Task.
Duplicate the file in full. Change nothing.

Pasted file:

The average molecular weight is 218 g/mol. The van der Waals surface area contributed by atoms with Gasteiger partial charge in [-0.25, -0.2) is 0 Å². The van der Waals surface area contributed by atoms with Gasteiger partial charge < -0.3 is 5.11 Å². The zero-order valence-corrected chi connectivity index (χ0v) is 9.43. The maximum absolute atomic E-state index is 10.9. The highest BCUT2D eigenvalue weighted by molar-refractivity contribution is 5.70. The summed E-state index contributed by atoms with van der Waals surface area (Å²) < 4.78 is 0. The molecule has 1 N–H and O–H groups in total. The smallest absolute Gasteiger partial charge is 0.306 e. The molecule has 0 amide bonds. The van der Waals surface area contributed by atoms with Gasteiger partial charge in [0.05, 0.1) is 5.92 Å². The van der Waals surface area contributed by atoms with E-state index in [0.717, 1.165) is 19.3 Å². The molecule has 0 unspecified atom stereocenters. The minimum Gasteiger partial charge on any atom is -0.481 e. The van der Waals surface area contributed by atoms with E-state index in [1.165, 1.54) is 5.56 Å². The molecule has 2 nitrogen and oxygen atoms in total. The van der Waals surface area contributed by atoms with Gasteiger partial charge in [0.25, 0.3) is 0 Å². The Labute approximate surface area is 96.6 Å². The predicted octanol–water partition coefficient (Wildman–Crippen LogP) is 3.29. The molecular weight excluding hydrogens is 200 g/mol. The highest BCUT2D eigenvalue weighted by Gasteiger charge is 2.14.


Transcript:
The average molecular weight is 218 g/mol. The van der Waals surface area contributed by atoms with Gasteiger partial charge in [-0.25, -0.2) is 0 Å². The van der Waals surface area contributed by atoms with Gasteiger partial charge < -0.3 is 5.11 Å². The zero-order valence-corrected chi connectivity index (χ0v) is 9.43. The maximum absolute atomic E-state index is 10.9. The highest BCUT2D eigenvalue weighted by molar-refractivity contribution is 5.70. The summed E-state index contributed by atoms with van der Waals surface area (Å²) < 4.78 is 0. The molecule has 1 N–H and O–H groups in total. The smallest absolute Gasteiger partial charge is 0.306 e. The molecule has 0 amide bonds. The van der Waals surface area contributed by atoms with Gasteiger partial charge in [0.05, 0.1) is 5.92 Å². The van der Waals surface area contributed by atoms with E-state index in [0.717, 1.165) is 19.3 Å². The molecule has 0 unspecified atom stereocenters. The minimum Gasteiger partial charge on any atom is -0.481 e. The van der Waals surface area contributed by atoms with E-state index in [1.165, 1.54) is 5.56 Å². The molecule has 2 nitrogen and oxygen atoms in total. The van der Waals surface area contributed by atoms with Gasteiger partial charge in [0.25, 0.3) is 0 Å². The Labute approximate surface area is 96.6 Å². The predicted octanol–water partition coefficient (Wildman–Crippen LogP) is 3.29. The molecular weight excluding hydrogens is 200 g/mol. The highest BCUT2D eigenvalue weighted by Gasteiger charge is 2.14.